Apple, Inc. Market Cap (as of 03/05/13): $418.2 bn

Transaction Size: $17.0bn


On the 30th of April Apple Inc.  has set a new corporate record. In fact, after having recently regained its position as the world’s most valuable company and having announced the largest share buyback in history, it sold $17bn of bonds, the largest corporate-bond deal in history.

As was described in the previous newsletter, Apple announced one week ago to return $100bn to shareholders by the end of 2015 and this debt borrowing is part of the plan.

In particular, Apple was able to borrow the money at historically low costs, taking advantage of both a sharp decline in Treasury interest rates (on Monday the 10-year note showed the lowest yields this year, at 1.65%) and an incredible appetite shown by investors. In fact, the technology company, despite not being rated AAA, was able to borrow at rates nearly as low as the highest-rated triple-A firms in the world, like Microsoft. Goldman Sachs and Deutsche Bank, underwriters of the offering, sold the notes to investors from all over the market places, from municipal-bond investors to portfolio managers, who typically prefer government bonds, but also pension funds, insurance companies and hedge funds took part in the deal. The $52bn worth of orders demonstrate how investors were excited to add a new name to their debt portfolios.

As previously mentioned Apple did not received a AAA rating. In fact, Moody’s rating was Aa1 and the S&P rating was AA+, both rating are a level below the top investment grade level that companies like Microsoft Corp. and Johnson & Johnson hold. It appears strange that a company like Apple, which has $145bn in cash, is rated below the highest investment grade as its cash is several times more than what is needed to service the $17bn bonds it sold to investors on Tuesday. However the problem with the rating is that Apple is operating in a business, where constant innovation is key to success and lately Apple has failed to give details on new products like the smart-watch or the apple TV; there have thus been rising concerns on how successful these products could be. Moreover, ever-changing consumer tastes place greater insecurity in the stability of cash flows versus companies like Microsoft which generate sales from a recurring fee business model. Rising competition from rivals like Samsung, Nokia, HTC etc. has bit into the market share of Apple in the last year showing that maybe it is time for Apple to turn into a value stock after the long ride of growth.

The approximate $16.9bn proceeds from the issuance will be used by the company to complete the  repurchase of common stocks and the payment of dividends. Even if this offer may not sound appropriate, considering the $145bn cash on stockpile, the geographic location of this huge amount of cash explains the reason of the offer. In fact, only $45bn is held in the US, and Apple would have paid as much as 26% in tax to bring cash back into the US.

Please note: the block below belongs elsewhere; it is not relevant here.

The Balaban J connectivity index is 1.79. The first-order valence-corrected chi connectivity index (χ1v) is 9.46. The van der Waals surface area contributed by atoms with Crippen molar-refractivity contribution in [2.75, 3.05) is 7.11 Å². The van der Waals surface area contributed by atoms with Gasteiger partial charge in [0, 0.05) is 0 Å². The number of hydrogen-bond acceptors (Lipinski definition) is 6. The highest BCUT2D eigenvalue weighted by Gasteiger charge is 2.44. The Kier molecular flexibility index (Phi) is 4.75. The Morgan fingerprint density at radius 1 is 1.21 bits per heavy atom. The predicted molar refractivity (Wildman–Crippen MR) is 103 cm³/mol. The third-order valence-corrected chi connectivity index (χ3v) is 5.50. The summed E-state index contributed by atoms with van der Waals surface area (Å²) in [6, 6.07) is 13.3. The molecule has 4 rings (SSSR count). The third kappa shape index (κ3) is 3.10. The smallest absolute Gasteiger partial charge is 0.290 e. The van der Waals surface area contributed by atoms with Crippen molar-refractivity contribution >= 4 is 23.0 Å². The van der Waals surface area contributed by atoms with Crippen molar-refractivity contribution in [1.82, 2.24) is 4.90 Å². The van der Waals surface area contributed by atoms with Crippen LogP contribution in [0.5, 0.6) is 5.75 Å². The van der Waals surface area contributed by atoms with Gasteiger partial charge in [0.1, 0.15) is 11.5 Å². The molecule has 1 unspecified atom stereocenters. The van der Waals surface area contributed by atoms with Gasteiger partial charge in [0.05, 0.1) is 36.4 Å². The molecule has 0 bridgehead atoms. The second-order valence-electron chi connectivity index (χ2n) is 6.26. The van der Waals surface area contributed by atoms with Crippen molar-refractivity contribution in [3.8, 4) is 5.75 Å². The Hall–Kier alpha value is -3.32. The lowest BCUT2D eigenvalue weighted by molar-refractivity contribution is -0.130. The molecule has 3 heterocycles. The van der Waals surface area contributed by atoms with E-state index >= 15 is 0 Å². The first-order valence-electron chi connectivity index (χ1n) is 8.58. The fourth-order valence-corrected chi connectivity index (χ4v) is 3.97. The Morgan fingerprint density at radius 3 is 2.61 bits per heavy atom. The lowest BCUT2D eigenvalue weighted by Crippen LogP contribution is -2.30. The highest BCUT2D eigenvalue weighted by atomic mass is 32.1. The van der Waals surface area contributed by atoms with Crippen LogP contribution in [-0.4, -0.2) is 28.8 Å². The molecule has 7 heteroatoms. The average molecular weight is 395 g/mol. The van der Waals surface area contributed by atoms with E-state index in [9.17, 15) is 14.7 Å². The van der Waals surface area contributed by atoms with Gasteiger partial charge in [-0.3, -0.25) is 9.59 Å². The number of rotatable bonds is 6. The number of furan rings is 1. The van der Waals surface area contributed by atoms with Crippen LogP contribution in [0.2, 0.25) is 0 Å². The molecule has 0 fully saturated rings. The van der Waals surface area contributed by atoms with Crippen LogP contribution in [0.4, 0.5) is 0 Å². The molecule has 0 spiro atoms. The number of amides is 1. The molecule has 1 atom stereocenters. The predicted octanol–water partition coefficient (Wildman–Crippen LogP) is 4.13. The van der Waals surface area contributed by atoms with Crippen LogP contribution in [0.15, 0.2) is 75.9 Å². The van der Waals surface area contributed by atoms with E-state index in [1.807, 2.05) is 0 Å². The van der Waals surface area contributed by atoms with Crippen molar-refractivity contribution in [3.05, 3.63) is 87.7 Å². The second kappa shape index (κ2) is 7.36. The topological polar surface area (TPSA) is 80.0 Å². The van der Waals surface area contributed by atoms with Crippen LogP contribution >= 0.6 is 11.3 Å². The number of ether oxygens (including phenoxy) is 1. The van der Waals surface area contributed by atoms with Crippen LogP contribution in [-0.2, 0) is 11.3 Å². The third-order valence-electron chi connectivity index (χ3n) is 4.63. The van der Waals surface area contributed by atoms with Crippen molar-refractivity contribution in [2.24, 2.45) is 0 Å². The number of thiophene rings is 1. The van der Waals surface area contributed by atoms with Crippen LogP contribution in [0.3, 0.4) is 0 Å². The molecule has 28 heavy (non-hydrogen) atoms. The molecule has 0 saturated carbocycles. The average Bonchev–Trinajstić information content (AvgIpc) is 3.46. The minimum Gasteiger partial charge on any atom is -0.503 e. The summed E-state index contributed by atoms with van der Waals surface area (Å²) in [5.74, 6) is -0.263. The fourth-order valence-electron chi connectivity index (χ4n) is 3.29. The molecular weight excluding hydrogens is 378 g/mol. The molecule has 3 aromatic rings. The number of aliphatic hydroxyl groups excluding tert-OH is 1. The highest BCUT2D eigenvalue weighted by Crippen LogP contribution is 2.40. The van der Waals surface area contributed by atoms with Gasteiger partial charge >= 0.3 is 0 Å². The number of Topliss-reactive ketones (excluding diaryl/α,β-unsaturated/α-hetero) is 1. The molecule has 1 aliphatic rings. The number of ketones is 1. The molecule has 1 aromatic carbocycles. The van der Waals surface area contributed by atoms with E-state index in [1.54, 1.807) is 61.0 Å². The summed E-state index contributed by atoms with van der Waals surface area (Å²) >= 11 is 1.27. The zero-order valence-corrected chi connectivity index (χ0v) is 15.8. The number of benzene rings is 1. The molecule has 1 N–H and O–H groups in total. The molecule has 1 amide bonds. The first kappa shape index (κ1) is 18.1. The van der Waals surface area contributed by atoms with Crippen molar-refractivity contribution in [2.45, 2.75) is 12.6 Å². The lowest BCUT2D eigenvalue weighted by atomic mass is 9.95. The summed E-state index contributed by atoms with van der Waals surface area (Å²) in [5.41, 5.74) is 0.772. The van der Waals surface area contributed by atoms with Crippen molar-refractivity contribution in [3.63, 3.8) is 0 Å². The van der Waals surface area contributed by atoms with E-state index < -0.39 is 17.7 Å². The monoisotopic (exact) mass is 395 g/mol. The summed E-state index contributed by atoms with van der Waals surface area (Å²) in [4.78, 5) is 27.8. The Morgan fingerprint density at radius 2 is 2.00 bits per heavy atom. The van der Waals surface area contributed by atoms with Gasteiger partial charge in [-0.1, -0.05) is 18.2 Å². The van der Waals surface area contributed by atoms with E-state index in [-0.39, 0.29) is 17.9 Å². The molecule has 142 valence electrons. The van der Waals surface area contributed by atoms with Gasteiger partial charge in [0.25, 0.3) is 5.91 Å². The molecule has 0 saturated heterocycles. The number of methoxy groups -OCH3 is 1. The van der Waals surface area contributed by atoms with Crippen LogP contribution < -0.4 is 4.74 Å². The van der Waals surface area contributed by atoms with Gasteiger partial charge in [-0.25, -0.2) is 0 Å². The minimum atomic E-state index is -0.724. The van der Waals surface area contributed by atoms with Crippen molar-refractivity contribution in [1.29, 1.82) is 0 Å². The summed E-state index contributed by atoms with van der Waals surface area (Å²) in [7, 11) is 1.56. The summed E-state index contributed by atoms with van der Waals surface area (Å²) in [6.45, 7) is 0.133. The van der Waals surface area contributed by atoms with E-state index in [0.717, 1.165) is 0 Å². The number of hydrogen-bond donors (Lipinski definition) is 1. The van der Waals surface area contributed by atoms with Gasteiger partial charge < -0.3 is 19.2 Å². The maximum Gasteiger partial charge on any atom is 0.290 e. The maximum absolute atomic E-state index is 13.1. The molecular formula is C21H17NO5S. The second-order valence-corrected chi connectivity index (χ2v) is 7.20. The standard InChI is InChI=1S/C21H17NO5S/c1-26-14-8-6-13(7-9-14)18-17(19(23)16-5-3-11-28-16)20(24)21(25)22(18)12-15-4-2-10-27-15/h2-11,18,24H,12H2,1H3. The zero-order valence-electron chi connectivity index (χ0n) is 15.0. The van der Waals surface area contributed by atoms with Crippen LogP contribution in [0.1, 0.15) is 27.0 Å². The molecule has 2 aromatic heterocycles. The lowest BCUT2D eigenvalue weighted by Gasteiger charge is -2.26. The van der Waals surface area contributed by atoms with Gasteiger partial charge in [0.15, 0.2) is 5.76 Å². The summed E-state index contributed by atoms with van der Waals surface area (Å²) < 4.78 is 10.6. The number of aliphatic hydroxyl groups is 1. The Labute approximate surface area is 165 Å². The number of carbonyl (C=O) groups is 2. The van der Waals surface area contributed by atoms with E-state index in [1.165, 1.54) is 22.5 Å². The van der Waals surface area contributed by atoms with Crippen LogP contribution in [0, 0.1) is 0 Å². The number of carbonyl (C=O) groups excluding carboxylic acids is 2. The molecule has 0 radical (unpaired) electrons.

At this point the comparison is pretty straightforward. In fact, borrowing will cost around $310m a year in interest payments, but the company will regain about a third of that due to tax deductions every single year. On the contrary, repatriating that cash, would cost Apple approximately $7.8bn per year (at a 26% tax rate).

Apple’s offering is coming nine years after the $300 mln of 6.5% 10-year notes it sold in February 1994. After that issuance, Apple offered only new convertible debt in 1996 that was called in 1999. The interest towards Apple’s bond deal on Tuesday stands in contrast to the situation the company faced in 1996 when it earned a junk credit rating.

As regards the structure of the offering it will be divided into six different notes:


3-year             $1bn                Floating Rate Notes (three-month LIBOR plus 0.05%)

5-year             $2bn                Floating Rate Notes (three-month LIBOR plus 0.25%)

3-year             $1.5bn             0.45% Notes

5-year             $4bn                1.00% Notes

10-year           $5.5bn            2.40% Notes

30-year           $3bn                3.85% Notes


In particular, while interest on the floating rate notes will be paid quarterly, interest on the fixed rate notes will be paid semi-annually. It is worth to underline that Apple does not have the right to redeem the floating rate notes prior to maturity while they keep this right for the fixed rate notes.

According to data the spread paid by the technology company on the fixed rate notes over similar-maturity Treasuries is  20 bp for the 3y, 40 bp for the 5y, 75 bp for 10y and 100bp for 30y.


Below a brief summary of the market’s reaction to the recent developments after the hammered stock price in the last year made Apple the seventh-worst performer in the S&P 500 with a fall of 24%.


April 23, 2013 Apple delivers its Q1 results, missing analysts’ sales, margin and growth estimates. The company increased its quarterly dividends 15% to $3.05 a share. More important was the announcement of the up-grading of the planned share buyback program from $10bn to $60bn.

April 24, 2013 The share price increased 5.9% to $415.25 after the announcement, but did fall back making the day’s overall change around 0.1%. As you can see from the graph, there was a significant volume increase this day.

May 3, 2013 The share traded around  $451.00 at 11:45 NY time, which is an increase of 1.25% for the day. The share has risen 8.6% since the announcement of the increased dividends and payback. As you can see from the graph, the share has outperformed both the techological heavy Nasdaq index as well as the broad S&B index.


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